This graphic memoir captivated my attention with the very real people that Gene Luen Yang focus on, the history of basketball through different cultures, and the process Yang goes through to create an accurate portrayal of the events. It’ll convince you that you need to be in the front row for all the action at Bishop O’Dowd High School.

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March 20, 2020 • Cee • Comics
The Phantom Twin by Lisa Brown • March 3, 2019 • First Second

Website | Goodreads | Amazon | Barnes & Noble | The Book Depository | Indiebound | Indigo | Library

Isabel and Jane are the Extraordinary Peabody Sisters, conjoined twins in a traveling carnival freak show—until an ambitious surgeon tries to separate them and fails, causing Jane’s death. Isabel has lost an arm and a leg but gained a ghostly companion: Her dead twin is now her phantom limb. Haunted, altered, and alone for the first time, can Isabel build a new life that’s truly her own?

myreview

I received this graphic novel for free from First Second for review consideration. This does not affect my opinion of the book or the content of my review.

First sentence: “I wake up afraid to open my eyes.”

Losing a conjoined twin puts a whole different spin on “phantom limb.” But that’s exactly what Isabel feels when she loses Jane; it’s like losing a limb—another part of herself that she feels like Jane’s still there when she isn’t.

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January 12, 2020 • Cee • Comics
Cub by Cynthia L. Copeland • January 7, 2019 • Algonquin Young Readers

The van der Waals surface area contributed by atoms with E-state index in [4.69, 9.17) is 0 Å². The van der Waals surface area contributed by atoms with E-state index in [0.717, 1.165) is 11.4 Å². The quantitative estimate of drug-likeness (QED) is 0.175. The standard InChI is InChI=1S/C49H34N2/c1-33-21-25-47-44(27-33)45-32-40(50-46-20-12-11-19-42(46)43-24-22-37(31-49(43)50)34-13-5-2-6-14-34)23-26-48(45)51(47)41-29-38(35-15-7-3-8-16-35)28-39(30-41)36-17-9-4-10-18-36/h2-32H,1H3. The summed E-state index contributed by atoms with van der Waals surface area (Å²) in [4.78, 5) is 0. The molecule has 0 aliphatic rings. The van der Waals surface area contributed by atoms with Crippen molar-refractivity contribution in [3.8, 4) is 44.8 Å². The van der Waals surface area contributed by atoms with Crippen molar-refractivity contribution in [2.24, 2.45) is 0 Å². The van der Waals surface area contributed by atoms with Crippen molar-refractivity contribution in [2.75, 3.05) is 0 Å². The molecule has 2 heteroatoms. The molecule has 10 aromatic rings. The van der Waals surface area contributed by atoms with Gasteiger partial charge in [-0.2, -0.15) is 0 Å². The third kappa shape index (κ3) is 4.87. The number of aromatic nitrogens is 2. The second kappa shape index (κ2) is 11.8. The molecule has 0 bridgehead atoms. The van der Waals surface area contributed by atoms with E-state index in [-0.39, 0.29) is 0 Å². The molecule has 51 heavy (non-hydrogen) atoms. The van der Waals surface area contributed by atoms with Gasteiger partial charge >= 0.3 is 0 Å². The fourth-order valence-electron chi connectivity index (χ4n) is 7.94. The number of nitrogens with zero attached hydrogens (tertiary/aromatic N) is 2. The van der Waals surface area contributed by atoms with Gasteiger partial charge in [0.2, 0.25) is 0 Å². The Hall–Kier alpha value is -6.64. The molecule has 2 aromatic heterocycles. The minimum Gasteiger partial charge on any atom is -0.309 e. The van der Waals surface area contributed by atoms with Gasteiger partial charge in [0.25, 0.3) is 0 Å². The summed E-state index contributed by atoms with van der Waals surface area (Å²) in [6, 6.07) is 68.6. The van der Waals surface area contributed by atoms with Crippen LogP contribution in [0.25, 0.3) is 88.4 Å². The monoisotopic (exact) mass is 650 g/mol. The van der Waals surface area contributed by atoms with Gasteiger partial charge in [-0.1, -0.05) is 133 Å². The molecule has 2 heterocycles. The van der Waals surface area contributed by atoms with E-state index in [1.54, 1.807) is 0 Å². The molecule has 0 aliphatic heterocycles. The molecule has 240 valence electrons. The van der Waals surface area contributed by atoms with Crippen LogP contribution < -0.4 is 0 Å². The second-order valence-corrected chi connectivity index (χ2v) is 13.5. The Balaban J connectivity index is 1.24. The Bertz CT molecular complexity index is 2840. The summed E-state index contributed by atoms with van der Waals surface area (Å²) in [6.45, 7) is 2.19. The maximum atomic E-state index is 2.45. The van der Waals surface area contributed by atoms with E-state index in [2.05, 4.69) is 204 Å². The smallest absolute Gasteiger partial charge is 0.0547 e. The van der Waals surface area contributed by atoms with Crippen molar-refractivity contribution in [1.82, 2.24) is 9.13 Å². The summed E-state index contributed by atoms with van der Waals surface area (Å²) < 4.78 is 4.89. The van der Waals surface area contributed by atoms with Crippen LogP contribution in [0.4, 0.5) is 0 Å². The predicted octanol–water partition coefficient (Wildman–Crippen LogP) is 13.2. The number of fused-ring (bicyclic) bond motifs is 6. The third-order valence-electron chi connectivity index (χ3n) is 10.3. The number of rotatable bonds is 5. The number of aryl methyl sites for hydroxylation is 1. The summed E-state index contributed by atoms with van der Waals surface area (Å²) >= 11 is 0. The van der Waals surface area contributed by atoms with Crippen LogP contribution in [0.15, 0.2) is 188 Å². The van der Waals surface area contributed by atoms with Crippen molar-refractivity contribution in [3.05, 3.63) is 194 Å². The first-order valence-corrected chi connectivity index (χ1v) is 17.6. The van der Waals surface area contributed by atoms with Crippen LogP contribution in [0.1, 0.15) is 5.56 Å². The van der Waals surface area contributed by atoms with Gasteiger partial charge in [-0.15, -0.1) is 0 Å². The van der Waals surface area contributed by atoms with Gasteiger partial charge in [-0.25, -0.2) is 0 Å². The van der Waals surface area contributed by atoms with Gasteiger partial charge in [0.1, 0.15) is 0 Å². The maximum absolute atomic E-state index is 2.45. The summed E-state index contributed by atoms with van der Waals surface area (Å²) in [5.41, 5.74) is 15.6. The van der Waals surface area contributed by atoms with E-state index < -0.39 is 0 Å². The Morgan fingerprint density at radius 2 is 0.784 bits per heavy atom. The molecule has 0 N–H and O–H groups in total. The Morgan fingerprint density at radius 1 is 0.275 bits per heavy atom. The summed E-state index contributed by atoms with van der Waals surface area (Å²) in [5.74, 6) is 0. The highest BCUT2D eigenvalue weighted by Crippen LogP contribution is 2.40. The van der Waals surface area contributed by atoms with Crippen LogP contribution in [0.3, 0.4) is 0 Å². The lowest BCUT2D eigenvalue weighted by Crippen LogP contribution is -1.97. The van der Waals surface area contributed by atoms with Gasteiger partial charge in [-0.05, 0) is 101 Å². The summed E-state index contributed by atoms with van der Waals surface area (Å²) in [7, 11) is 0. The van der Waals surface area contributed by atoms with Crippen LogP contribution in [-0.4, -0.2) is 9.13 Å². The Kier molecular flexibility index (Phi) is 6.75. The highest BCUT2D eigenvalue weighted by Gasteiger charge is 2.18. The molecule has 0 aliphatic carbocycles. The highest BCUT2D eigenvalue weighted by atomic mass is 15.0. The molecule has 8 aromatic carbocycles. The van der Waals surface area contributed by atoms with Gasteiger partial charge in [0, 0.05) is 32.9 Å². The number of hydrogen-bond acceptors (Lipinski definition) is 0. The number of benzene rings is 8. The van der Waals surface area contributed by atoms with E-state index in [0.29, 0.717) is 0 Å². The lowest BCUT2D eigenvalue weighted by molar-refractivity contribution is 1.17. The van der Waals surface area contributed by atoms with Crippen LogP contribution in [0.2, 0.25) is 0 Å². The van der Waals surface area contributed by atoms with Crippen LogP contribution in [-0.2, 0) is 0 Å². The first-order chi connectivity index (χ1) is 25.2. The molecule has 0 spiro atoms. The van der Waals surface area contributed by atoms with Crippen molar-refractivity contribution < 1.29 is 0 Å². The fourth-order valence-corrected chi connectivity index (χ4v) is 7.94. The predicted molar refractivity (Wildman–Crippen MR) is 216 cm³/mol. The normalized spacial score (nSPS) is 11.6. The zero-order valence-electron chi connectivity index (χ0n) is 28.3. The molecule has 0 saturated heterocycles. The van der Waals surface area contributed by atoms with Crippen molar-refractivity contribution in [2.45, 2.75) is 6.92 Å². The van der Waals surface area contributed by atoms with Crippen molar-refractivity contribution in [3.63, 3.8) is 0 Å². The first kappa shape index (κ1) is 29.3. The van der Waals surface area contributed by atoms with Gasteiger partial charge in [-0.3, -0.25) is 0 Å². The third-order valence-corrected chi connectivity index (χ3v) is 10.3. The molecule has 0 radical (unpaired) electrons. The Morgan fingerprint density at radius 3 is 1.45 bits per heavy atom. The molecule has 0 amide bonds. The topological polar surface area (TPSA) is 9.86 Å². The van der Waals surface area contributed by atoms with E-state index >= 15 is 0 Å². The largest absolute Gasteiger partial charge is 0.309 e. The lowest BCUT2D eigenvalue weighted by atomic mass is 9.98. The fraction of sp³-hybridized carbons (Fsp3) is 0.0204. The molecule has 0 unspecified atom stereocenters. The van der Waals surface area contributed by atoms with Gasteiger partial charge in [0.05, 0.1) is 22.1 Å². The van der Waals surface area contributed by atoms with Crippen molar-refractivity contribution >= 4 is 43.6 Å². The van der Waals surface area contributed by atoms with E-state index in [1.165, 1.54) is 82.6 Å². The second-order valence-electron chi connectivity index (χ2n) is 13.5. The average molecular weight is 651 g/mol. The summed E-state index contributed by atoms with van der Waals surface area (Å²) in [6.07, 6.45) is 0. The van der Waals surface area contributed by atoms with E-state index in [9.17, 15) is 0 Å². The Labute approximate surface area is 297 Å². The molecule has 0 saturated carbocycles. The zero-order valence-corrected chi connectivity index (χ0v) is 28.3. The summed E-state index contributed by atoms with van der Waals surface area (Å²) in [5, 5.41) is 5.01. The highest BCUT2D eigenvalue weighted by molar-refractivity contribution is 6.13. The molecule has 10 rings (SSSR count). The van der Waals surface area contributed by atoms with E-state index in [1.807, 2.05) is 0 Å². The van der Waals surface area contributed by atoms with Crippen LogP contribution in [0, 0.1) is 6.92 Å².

Website | Goodreads | Amazon | Barnes & Noble | The Book Depository | Indiebound | Indigo | Library

Twelve-year-old Cindy has just dipped a toe into seventh-grade drama—with its complicated friendships, bullies, and cute boys—when she earns an internship as a cub reporter at a local newspaper in the early 1970s. A (rare) young female reporter takes Cindy under her wing, and Cindy soon learns not only how to write a lede, but also how to respectfully question authority, how to assert herself in a world run by men, and—as the Watergate scandal unfolds—how brave reporting and writing can topple a corrupt world leader. Searching for her own scoops, Cindy doesn’t always get it right, on paper or in real life. But whether she’s writing features about ghost hunters, falling off her bicycle and into her first crush, or navigating shifting friendships, Cindy grows wiser and more confident through every awkward and hilarious mistake.

myreview

I received this book for free from Algonquin Young Readers for review consideration. This does not affect my opinion of the book or the content of my review.

“When we watch Wild Kingdom on Sunday Nights at seven o’clock, my brothers see one thing…”

Middle School is a confusing time for kids trying to survive the wild kingdom, as Cindy—the main character of Cub—sees it as.

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October 31, 2019 • Cee • Comics

from panel to panel

I love comics and graphic novels, so what do I do with that love? Well, I turn it into a new feature!

From Panel to Panel is a new feature where I talk about the awesome (and perhaps not-so awesome) comic books and graphic novels I’ve read. Basically, this will be me pushing them onto your laps. You’re welcome.

October, the month of all things scary, but not these graphic novels! You get superheroes in schools, young Black Canary rockstar sleuth, Asian teen witch, and so much more awesomeness!

Let’s check out what graphic novels were released in October for kids and teens!